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Ellen Hazelkorn, Hamish Coates and Alexander C. McCormick

This chapter puts the discussion of the book’s theme – quality, performance and accountability – into context, and introduces the ideas, structure and contributions of this book. It explores the book’s rationales and the three framing ideas. Next, it surveys the five parts of the book, and its 42 chapters that follow. The chapter concludes with suggestions for future progress in this field.

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Edited by Brendan Cantwell, Hamish Coates and Roger King

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Brendan Cantwell, Hamish Coates and Roger King

This chapter introduces this Handbook on the Politics of Higher Education. It starts by advancing ideas and frames to position the following chapters, and then considers broad rationales for the book. The chapter closes by surveying the Handbook’s five parts, and providing a brief overview of the 28 chapters that follow.

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Brian Pusser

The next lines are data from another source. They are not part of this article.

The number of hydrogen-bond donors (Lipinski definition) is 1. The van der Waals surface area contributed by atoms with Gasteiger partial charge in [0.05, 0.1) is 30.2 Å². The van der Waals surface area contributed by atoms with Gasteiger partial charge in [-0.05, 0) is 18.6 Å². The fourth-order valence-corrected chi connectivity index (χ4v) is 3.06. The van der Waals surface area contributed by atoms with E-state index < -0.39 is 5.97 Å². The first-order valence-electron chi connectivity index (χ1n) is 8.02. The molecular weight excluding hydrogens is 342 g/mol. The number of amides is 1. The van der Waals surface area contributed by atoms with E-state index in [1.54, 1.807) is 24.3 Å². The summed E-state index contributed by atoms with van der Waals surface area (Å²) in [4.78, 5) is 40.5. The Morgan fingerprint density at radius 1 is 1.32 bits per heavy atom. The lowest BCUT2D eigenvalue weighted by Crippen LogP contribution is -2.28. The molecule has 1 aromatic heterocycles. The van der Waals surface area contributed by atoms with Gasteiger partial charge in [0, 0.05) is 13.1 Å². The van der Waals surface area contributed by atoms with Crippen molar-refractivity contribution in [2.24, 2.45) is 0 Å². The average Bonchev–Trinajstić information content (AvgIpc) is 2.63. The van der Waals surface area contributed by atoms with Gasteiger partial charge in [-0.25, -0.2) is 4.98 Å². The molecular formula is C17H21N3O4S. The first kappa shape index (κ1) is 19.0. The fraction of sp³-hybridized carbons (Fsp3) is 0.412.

This chapter presents an overview of a state-theoretical approach to understanding the politics of higher education. It presents a historical review of critical theories of the state, with particular attention to contest and hegemony. The civil society is also addressed in historical perspective, with analysis of citizenship, institutional and market forces, and the nature of public and private action within the civil society. Attention is also turned to interests and formations beyond the civil society, to the role of social movements in state contest, to the distinction between the state and government, and to the role of power in understanding contest. The history of scholarship on the politics of higher education is reviewed, with a particular focus on critical approaches and theories of the state. Each of the elements of the state-theoretical conceptual approach are linked to the understanding of education as a central state function, and to universities as political institutions of the state, with examples drawn from historical and contemporary political contests in higher education